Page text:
Its as though stuck up sesquipedalian artists are trying to make the actual discussion the art. ANYWAY back to the point, can you please elaborate on what you mean by a humorous move, or a move that shows despair? Do you mean a stupid move is humorous, or do you find the move humorous because its a nice artsy adjective?

Im sorry, but its hard to read something that has been written in an obvious attempt to display a grandiose intelligence.

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ED - 12MJ - Glenforest SS (2172)

July 13, 2020

this level of play was actually really low… many beginner mistakes

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fowling snicker

July 13, 2020

The music is so expressive

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milica milosavljevic

July 13, 2020

Anyone know name of anime or cartoon. The action is related to "go" and the main character is a boy who is just getting to know the game and is rapidly progressing in the game, while later a boy appears who, when he wins an opponent, opponent can't never play
#MyEnglishIsBadImKnow

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ModestDeity

July 13, 2020

Horrible music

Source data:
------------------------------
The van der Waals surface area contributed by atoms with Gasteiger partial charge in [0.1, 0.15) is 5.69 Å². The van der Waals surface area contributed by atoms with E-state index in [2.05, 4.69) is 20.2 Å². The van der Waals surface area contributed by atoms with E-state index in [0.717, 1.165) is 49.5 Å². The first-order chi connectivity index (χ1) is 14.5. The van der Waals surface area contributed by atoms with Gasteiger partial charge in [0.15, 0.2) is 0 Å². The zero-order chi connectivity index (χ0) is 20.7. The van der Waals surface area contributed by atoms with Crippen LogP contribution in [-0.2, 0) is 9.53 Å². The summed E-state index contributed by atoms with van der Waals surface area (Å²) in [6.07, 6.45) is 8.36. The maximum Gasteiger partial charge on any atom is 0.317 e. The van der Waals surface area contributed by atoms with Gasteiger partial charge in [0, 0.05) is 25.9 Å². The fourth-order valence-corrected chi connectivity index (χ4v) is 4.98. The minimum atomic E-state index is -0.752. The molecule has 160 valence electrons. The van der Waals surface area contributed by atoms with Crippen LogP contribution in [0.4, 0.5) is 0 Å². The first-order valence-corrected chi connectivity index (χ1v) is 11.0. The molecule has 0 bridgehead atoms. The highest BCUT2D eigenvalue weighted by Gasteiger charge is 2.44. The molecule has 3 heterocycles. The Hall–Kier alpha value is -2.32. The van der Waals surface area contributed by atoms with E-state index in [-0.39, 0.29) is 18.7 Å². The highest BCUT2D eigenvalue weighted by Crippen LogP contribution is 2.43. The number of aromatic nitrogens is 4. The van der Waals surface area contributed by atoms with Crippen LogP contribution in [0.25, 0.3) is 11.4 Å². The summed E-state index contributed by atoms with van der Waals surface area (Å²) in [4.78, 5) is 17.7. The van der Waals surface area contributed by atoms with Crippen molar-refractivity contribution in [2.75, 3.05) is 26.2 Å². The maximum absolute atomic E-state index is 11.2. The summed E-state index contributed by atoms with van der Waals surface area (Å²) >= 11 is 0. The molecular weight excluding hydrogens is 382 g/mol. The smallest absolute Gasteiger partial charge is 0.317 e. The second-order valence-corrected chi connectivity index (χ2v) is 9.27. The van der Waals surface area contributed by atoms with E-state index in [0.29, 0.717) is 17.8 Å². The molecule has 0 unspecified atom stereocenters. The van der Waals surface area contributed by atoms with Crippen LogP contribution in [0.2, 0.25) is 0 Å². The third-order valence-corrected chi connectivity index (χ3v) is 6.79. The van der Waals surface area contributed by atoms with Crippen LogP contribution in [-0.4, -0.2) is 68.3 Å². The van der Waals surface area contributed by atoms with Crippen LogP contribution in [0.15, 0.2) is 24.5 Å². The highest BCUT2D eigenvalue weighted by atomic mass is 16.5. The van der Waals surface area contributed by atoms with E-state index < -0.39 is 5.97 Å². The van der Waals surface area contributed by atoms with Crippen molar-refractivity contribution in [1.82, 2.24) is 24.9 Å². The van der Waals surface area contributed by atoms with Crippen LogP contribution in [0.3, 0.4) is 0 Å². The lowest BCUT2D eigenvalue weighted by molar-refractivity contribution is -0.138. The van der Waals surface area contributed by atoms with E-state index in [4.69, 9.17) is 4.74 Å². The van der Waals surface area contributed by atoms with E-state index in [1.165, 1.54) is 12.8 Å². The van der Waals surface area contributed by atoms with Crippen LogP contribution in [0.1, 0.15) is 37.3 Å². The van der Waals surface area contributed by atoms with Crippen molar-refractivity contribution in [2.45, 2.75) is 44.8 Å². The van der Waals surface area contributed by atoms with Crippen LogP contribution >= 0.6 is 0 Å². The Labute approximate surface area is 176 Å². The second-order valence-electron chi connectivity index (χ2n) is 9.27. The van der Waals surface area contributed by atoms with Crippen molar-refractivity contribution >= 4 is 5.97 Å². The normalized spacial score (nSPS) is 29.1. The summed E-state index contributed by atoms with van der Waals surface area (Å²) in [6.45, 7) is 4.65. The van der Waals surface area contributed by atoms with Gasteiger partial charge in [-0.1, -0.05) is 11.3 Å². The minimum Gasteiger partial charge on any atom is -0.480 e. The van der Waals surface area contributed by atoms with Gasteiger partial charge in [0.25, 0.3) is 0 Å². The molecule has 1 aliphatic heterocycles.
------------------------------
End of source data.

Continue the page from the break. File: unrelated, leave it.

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Adam Meldgaard

July 13, 2020

Anyone else here because of Elon Musk?

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Rogerio Lecariao Leite

July 13, 2020

where I can see go game rules?

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Retrograde Motion

July 13, 2020

No idea what was going on here, but the music made it seem profound.

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TwitchtvTrigun52

July 13, 2020

ive just recently gotten into this game after watching that korean movie the devine move…downloaded the go game on my phone and it's been driving me crazy lol..games like go and chess really do take a different type of thinking to excel at but i like them because they make me think outside the box..playing on a 19 board size is a real challenge after awhile..

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walter0bz

July 13, 2020

reminds me of 'conway's game-of-life', I guess go had a role in inspiring that.

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Huanran Diao

July 13, 2020

This is the best go game video that I've ever watched!

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tubertom

July 13, 2020